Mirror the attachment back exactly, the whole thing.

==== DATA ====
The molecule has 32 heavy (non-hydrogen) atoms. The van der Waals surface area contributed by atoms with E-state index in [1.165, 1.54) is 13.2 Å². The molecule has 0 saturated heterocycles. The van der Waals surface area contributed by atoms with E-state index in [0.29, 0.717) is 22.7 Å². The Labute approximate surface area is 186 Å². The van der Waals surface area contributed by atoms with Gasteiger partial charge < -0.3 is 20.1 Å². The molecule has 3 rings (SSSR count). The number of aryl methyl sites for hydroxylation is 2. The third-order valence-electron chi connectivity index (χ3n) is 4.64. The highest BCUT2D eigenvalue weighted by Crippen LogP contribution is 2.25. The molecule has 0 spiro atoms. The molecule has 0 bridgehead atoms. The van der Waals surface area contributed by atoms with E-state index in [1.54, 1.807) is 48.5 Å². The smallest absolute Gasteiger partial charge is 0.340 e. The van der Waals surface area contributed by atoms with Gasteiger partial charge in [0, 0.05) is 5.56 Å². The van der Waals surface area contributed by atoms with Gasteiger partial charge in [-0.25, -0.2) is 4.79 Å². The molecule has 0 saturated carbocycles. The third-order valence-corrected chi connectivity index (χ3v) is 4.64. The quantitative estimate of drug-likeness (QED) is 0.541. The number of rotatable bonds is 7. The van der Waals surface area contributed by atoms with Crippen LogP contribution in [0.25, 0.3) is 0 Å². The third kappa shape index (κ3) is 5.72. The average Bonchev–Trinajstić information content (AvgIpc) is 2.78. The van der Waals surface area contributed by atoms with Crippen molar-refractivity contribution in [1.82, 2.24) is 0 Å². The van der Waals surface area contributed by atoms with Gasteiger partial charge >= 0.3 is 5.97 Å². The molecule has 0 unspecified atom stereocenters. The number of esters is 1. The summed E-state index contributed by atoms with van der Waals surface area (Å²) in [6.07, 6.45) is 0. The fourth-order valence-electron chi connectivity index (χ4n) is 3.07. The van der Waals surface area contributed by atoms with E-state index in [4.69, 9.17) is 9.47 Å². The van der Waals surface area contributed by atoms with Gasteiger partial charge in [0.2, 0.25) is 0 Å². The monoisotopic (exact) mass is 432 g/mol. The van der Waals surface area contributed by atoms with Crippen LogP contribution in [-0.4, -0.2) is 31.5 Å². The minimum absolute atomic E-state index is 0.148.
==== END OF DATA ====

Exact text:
The molecule has 32 heavy (non-hydrogen) atoms. The van der Waals surface area contributed by atoms with E-state index in [1.165, 1.54) is 13.2 Å². The molecule has 0 saturated heterocycles. The van der Waals surface area contributed by atoms with E-state index in [0.29, 0.717) is 22.7 Å². The Labute approximate surface area is 186 Å². The van der Waals surface area contributed by atoms with Gasteiger partial charge < -0.3 is 20.1 Å². The molecule has 3 rings (SSSR count). The number of aryl methyl sites for hydroxylation is 2. The third-order valence-electron chi connectivity index (χ3n) is 4.64. The highest BCUT2D eigenvalue weighted by Crippen LogP contribution is 2.25. The molecule has 0 spiro atoms. The molecule has 0 bridgehead atoms. The van der Waals surface area contributed by atoms with E-state index in [1.54, 1.807) is 48.5 Å². The smallest absolute Gasteiger partial charge is 0.340 e. The van der Waals surface area contributed by atoms with Gasteiger partial charge in [0, 0.05) is 5.56 Å². The van der Waals surface area contributed by atoms with Gasteiger partial charge in [-0.25, -0.2) is 4.79 Å². The molecule has 0 saturated carbocycles. The third-order valence-corrected chi connectivity index (χ3v) is 4.64. The quantitative estimate of drug-likeness (QED) is 0.541. The number of rotatable bonds is 7. The van der Waals surface area contributed by atoms with Crippen LogP contribution in [0.25, 0.3) is 0 Å². The third kappa shape index (κ3) is 5.72. The average Bonchev–Trinajstić information content (AvgIpc) is 2.78. The van der Waals surface area contributed by atoms with Crippen molar-refractivity contribution in [1.82, 2.24) is 0 Å². The van der Waals surface area contributed by atoms with Gasteiger partial charge >= 0.3 is 5.97 Å². The molecule has 0 unspecified atom stereocenters. The number of esters is 1. The summed E-state index contributed by atoms with van der Waals surface area (Å²) in [6.07, 6.45) is 0. The fourth-order valence-electron chi connectivity index (χ4n) is 3.07. The van der Waals surface area contributed by atoms with E-state index in [4.69, 9.17) is 9.47 Å². The van der Waals surface area contributed by atoms with Gasteiger partial charge in [0.2, 0.25) is 0 Å². The monoisotopic (exact) mass is 432 g/mol. The van der Waals surface area contributed by atoms with Crippen LogP contribution in [-0.4, -0.2) is 31.5 Å². The minimum absolute atomic E-state index is 0.148.